IRVING BERLIN'S AMERICA Celebrates Milestones

IRVING BERLIN'S AMERICA Celebrates MilestonesChip Deffaa's new musical play "Irving Berlin's America," which opened Sunday, June 15th at the 13th Street Repertory Theater, will have a post-performance celebration tonight (Thursday June 19th). "We're inviting the audience to stay after the show for some cake and soda, and a post-show discussion with the cast about Berlin. We have a lot to celebrate," noted writer/director Deffaa. "The show, which just opened, has just found a publisher. And we're celebrating the birthday of costar Giuseppe Bausilio, who is turning 17. If there's a more talented 17-year-old out there, I haven't met him! And if that were not enough, this is also the anniversary of the day Berlin copyrighted his first hit, more than 100 years ago!"

Steele Spring Stage Rights, the Los Angeles-based play-publishing firm, has signed a contract to publish and license the play-the first play telling the life story of master songwriter Irving Berlin. "Berlin, who was a fanatically private person, blocked every attempt in his lifetime to dramatize his life story," Deffaa said. "Over the years there were many different stage, screen and TV producers-from BBC television to MGM--who wanted to dramatize Berlin's life in one way or another; he stopped every one of them.

"I once wrote an article in The New York Post, noting that a top New York supper club, Michael's Pub, was about to open a biographical revue celebrating Berlin's life. Berlin, who was way up in his 90s at the time, read my article, phoned the club, and threatened its owner, Gil Wiest, with legal action. Berlin said that people could do what they wanted after he was dead; but he would not permit anyone to dramatize his life as long as he was alive; he just wanted to be left alone. A shaken Gil Wiest-and it sure took a lot to shake that man--cancelled the planned salute. He was startled to get the phone call from Berlin because Berlin was virtually a total recluse for the last 20 years of his life. No one saw him."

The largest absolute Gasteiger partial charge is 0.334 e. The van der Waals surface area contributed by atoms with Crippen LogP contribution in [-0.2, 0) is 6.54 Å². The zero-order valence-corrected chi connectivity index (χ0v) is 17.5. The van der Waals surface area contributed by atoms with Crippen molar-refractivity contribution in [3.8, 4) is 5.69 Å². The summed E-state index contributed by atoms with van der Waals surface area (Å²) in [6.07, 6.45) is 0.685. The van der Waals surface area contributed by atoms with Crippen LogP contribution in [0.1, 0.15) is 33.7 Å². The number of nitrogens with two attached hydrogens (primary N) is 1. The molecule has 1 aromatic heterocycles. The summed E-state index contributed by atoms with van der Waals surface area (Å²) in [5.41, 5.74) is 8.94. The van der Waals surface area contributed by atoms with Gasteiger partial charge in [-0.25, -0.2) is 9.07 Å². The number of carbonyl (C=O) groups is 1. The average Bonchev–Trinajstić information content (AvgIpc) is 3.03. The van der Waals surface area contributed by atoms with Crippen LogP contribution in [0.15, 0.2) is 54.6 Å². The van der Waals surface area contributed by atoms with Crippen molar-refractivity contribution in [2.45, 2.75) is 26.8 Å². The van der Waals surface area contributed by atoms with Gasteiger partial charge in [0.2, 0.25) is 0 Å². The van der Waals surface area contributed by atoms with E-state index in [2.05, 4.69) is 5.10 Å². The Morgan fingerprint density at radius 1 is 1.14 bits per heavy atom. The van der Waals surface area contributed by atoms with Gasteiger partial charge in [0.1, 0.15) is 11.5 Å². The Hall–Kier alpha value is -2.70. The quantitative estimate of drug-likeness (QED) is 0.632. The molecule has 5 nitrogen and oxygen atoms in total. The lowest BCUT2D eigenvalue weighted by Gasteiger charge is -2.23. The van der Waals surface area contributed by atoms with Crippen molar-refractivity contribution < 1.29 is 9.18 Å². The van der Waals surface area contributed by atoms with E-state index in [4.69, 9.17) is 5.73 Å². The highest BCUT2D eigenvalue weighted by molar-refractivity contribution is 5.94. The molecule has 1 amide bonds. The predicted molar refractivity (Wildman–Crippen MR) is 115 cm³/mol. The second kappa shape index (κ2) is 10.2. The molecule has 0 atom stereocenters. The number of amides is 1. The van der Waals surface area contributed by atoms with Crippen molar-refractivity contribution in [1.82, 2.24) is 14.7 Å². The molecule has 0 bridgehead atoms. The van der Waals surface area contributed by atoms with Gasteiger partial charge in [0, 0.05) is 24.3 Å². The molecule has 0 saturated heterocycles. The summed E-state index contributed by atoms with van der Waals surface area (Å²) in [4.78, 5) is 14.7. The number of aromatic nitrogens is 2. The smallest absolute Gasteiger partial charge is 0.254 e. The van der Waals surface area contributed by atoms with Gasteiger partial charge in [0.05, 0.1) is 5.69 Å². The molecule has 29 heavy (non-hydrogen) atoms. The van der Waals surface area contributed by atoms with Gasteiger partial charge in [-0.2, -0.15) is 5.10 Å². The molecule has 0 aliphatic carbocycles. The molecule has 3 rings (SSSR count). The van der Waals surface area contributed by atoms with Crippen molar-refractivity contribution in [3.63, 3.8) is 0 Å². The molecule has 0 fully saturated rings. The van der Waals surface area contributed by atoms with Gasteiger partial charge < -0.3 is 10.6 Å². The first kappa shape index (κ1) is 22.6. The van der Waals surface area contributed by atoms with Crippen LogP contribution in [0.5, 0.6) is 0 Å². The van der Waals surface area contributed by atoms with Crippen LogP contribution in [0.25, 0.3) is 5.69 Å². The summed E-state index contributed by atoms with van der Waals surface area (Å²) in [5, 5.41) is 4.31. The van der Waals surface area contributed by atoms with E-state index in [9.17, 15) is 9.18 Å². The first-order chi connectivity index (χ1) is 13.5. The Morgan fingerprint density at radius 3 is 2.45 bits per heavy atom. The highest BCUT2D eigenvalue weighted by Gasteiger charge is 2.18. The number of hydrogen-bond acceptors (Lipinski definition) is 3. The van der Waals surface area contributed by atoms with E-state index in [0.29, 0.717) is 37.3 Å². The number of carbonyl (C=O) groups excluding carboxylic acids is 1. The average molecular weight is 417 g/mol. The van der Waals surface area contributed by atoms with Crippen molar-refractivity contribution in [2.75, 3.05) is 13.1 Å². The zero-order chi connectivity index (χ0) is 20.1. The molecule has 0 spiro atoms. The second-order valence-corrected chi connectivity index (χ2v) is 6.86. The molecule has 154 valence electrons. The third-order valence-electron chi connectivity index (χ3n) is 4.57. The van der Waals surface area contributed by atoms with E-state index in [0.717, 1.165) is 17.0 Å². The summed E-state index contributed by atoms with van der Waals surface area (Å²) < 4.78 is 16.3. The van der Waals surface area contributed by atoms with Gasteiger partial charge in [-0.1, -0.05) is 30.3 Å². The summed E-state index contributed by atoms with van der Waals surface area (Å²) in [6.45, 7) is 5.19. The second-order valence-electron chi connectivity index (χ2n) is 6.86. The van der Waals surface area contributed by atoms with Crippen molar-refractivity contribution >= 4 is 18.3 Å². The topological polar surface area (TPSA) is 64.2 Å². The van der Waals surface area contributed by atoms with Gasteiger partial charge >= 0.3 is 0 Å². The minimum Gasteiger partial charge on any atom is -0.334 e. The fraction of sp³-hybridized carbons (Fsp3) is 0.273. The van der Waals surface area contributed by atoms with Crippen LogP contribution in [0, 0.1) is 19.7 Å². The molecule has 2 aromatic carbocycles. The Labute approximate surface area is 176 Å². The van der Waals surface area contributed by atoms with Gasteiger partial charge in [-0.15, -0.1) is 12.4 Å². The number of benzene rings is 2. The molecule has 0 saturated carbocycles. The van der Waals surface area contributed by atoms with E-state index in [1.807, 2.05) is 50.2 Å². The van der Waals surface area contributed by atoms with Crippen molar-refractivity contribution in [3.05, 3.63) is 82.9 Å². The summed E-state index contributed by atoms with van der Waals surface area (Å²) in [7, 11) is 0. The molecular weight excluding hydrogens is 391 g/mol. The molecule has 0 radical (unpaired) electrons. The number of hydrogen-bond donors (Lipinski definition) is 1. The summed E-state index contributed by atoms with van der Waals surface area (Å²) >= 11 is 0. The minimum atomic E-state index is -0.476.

Deffaa noted that another time, singer-songwriter John Wallowitch invited Deffaa and others to gather outside of Berlin's townhouse on Beekman Place, to serenade Berlin with his famous songs on Christmas Eve. "It was freezing cold that night-it was like 7 degrees outside-and I told John Wallowitch I'd pass." Deffaa recalled. "But John managed to round up 18 friends who sang Berlin songs for an hour outside Berlin's home. Then John rang the doorbell. To his surprise, Berlin-wearing a monogrammed silk bathrobe-answered the door himself, saying he'd been listening to the group sing his songs and thought it was the best imaginable Christmas present; he invited everyone into his home and served them hot chocolate and coffee. And from time to time afterwards, Berlin would call John on the phone, at two or three in the morning. John was flattered to get the late-night phone calls-even if they woke him up-from the famously reclusive Berlin. He'd tell me about Berlin. The idea for writing a play about Berlin was born them.

"Berlin was the most successful songwriter in history. For 50 years, he turned out more hits and made more money than any other writer. Yet he could not actually read or write music. He could play or hum or sing numbers he created, which a musical secretary would then commit to paper. His life, as well, as his music, fascinated me. I devoted years to researching his life."

ASCAP award-winner Deffaa, whose previous Off-Broadway successes include "George M. Cohan Tonight!" and "One Night with Fanny Brice," has now written no less than five different scripts about Berlin, each featuring different songs and stories. "Irving Berlin's America" is the first of the five to get a New York production, a cast album (Original Cast Records), and a publisher. "Eventually I hope to get all five of the Berlin scripts out there; they're available for licensing now."

Tonight's post-performance celebration will also honor Giuseppe Bausilio, who is turning 17. "He's a remarkable young man," said Deffaa "I think the world of him; so does his costar, veteran Michael Townsend Wright, who plays Berlin. So we're glad to have tonight's audience join him after the performance in wishing him happy birthday. We'll ask our music director, Richard Danley, to play one extra number, after the curtain calls-so the audience can help us in singing 'Happy Birthday to You' to Giuseppe. Born in Switzerland, Giuseppe speaks seven languages fluently. He's won gold, silver, or bronze medals in international dance competitions every year since 2006. He starred on Broadway in 'Billy Elliot,' and he's currently doing my show while simultaneously appearing on Broadway in 'Newsies.' And we're also looking forward to singing a song from the show one night at Jim Caruso's 'Cast Party' at Birdland, too; that will be fun. I don't know where Giuseppe finds all the energy. But God bless him. I think Mr. Berlin would have liked him. We'll toast the ghost of Mr. Berlin tonight, too--since this is the anniversary of his first hit, too. A lot to celebrate in one night!"

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